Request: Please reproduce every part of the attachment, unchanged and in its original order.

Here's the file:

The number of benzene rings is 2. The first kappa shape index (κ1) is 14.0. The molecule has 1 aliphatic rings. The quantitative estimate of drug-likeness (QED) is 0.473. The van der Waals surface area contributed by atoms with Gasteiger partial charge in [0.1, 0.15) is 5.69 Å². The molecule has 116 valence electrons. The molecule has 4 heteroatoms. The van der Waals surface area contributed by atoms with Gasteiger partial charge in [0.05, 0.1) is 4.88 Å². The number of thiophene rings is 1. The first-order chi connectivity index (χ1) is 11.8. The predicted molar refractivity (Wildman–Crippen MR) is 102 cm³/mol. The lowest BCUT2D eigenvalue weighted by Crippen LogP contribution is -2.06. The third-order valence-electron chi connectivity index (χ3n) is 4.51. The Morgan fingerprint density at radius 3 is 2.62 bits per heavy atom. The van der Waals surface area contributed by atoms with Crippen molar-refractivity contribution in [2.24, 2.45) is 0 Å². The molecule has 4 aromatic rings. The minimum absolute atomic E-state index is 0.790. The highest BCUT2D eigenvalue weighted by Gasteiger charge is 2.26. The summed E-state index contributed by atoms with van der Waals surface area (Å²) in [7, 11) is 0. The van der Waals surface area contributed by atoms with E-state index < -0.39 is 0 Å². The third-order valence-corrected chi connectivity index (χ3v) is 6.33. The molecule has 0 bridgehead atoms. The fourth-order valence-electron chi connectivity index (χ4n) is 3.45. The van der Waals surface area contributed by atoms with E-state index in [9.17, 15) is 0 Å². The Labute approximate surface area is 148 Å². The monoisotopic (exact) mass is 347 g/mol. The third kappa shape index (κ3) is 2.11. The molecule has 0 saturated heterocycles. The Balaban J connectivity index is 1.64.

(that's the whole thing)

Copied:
The number of benzene rings is 2. The first kappa shape index (κ1) is 14.0. The molecule has 1 aliphatic rings. The quantitative estimate of drug-likeness (QED) is 0.473. The van der Waals surface area contributed by atoms with Gasteiger partial charge in [0.1, 0.15) is 5.69 Å². The molecule has 116 valence electrons. The molecule has 4 heteroatoms. The van der Waals surface area contributed by atoms with Gasteiger partial charge in [0.05, 0.1) is 4.88 Å². The number of thiophene rings is 1. The first-order chi connectivity index (χ1) is 11.8. The predicted molar refractivity (Wildman–Crippen MR) is 102 cm³/mol. The lowest BCUT2D eigenvalue weighted by Crippen LogP contribution is -2.06. The third-order valence-electron chi connectivity index (χ3n) is 4.51. The Morgan fingerprint density at radius 3 is 2.62 bits per heavy atom. The van der Waals surface area contributed by atoms with Crippen molar-refractivity contribution in [2.24, 2.45) is 0 Å². The molecule has 4 aromatic rings. The minimum absolute atomic E-state index is 0.790. The highest BCUT2D eigenvalue weighted by Gasteiger charge is 2.26. The summed E-state index contributed by atoms with van der Waals surface area (Å²) in [7, 11) is 0. The van der Waals surface area contributed by atoms with E-state index < -0.39 is 0 Å². The third-order valence-corrected chi connectivity index (χ3v) is 6.33. The molecule has 0 bridgehead atoms. The fourth-order valence-electron chi connectivity index (χ4n) is 3.45. The van der Waals surface area contributed by atoms with E-state index in [9.17, 15) is 0 Å². The Labute approximate surface area is 148 Å². The monoisotopic (exact) mass is 347 g/mol. The third kappa shape index (κ3) is 2.11. The molecule has 0 saturated heterocycles. The Balaban J connectivity index is 1.64.